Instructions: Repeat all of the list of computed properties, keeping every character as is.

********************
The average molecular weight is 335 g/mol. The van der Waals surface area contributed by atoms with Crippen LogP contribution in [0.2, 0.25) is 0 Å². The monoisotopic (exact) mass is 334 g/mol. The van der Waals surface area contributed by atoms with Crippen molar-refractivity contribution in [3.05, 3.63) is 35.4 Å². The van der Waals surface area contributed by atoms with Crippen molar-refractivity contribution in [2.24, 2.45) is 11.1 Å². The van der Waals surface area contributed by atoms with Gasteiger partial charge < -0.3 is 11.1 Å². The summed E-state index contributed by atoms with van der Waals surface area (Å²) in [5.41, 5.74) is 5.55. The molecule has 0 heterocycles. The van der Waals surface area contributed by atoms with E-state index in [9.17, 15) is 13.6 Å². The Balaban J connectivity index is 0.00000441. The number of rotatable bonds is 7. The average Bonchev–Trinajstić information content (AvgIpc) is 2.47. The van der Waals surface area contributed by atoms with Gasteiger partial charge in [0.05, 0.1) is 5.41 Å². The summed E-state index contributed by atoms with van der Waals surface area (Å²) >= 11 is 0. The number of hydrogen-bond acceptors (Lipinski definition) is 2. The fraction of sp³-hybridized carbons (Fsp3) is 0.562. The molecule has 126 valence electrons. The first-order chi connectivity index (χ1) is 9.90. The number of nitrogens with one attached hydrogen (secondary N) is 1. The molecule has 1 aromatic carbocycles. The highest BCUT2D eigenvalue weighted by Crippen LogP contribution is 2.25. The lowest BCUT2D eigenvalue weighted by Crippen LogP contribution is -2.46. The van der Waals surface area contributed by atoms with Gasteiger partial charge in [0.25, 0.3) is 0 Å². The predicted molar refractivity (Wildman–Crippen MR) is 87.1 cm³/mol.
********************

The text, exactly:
The average molecular weight is 335 g/mol. The van der Waals surface area contributed by atoms with Crippen LogP contribution in [0.2, 0.25) is 0 Å². The monoisotopic (exact) mass is 334 g/mol. The van der Waals surface area contributed by atoms with Crippen molar-refractivity contribution in [3.05, 3.63) is 35.4 Å². The van der Waals surface area contributed by atoms with Crippen molar-refractivity contribution in [2.24, 2.45) is 11.1 Å². The van der Waals surface area contributed by atoms with Gasteiger partial charge < -0.3 is 11.1 Å². The summed E-state index contributed by atoms with van der Waals surface area (Å²) in [5.41, 5.74) is 5.55. The molecule has 0 heterocycles. The van der Waals surface area contributed by atoms with E-state index in [9.17, 15) is 13.6 Å². The Balaban J connectivity index is 0.00000441. The number of rotatable bonds is 7. The average Bonchev–Trinajstić information content (AvgIpc) is 2.47. The van der Waals surface area contributed by atoms with Gasteiger partial charge in [0.05, 0.1) is 5.41 Å². The summed E-state index contributed by atoms with van der Waals surface area (Å²) >= 11 is 0. The number of hydrogen-bond acceptors (Lipinski definition) is 2. The fraction of sp³-hybridized carbons (Fsp3) is 0.562. The molecule has 126 valence electrons. The first-order chi connectivity index (χ1) is 9.90. The number of nitrogens with one attached hydrogen (secondary N) is 1. The molecule has 1 aromatic carbocycles. The highest BCUT2D eigenvalue weighted by Crippen LogP contribution is 2.25. The lowest BCUT2D eigenvalue weighted by Crippen LogP contribution is -2.46. The van der Waals surface area contributed by atoms with Gasteiger partial charge in [0.25, 0.3) is 0 Å². The predicted molar refractivity (Wildman–Crippen MR) is 87.1 cm³/mol.